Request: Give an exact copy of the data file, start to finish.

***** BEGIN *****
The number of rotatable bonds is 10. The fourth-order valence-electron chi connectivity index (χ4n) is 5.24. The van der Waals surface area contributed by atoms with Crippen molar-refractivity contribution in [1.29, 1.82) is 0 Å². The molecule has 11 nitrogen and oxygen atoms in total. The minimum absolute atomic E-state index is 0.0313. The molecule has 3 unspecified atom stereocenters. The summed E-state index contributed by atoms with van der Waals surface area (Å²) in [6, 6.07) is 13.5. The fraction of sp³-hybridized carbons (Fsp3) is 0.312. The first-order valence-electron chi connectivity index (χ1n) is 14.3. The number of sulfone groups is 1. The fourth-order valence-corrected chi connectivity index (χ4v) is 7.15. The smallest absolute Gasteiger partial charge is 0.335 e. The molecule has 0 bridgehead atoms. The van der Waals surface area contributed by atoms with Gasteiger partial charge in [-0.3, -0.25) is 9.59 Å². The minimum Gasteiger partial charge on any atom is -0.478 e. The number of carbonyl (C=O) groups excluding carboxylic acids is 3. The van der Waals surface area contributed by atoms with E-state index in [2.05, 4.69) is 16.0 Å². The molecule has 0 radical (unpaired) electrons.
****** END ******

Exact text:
The number of rotatable bonds is 10. The fourth-order valence-electron chi connectivity index (χ4n) is 5.24. The van der Waals surface area contributed by atoms with Crippen molar-refractivity contribution in [1.29, 1.82) is 0 Å². The molecule has 11 nitrogen and oxygen atoms in total. The minimum absolute atomic E-state index is 0.0313. The molecule has 3 unspecified atom stereocenters. The summed E-state index contributed by atoms with van der Waals surface area (Å²) in [6, 6.07) is 13.5. The fraction of sp³-hybridized carbons (Fsp3) is 0.312. The first-order valence-electron chi connectivity index (χ1n) is 14.3. The number of sulfone groups is 1. The fourth-order valence-corrected chi connectivity index (χ4v) is 7.15. The smallest absolute Gasteiger partial charge is 0.335 e. The molecule has 0 bridgehead atoms. The van der Waals surface area contributed by atoms with Gasteiger partial charge in [-0.3, -0.25) is 9.59 Å². The minimum Gasteiger partial charge on any atom is -0.478 e. The number of carbonyl (C=O) groups excluding carboxylic acids is 3. The van der Waals surface area contributed by atoms with E-state index in [2.05, 4.69) is 16.0 Å². The molecule has 0 radical (unpaired) electrons.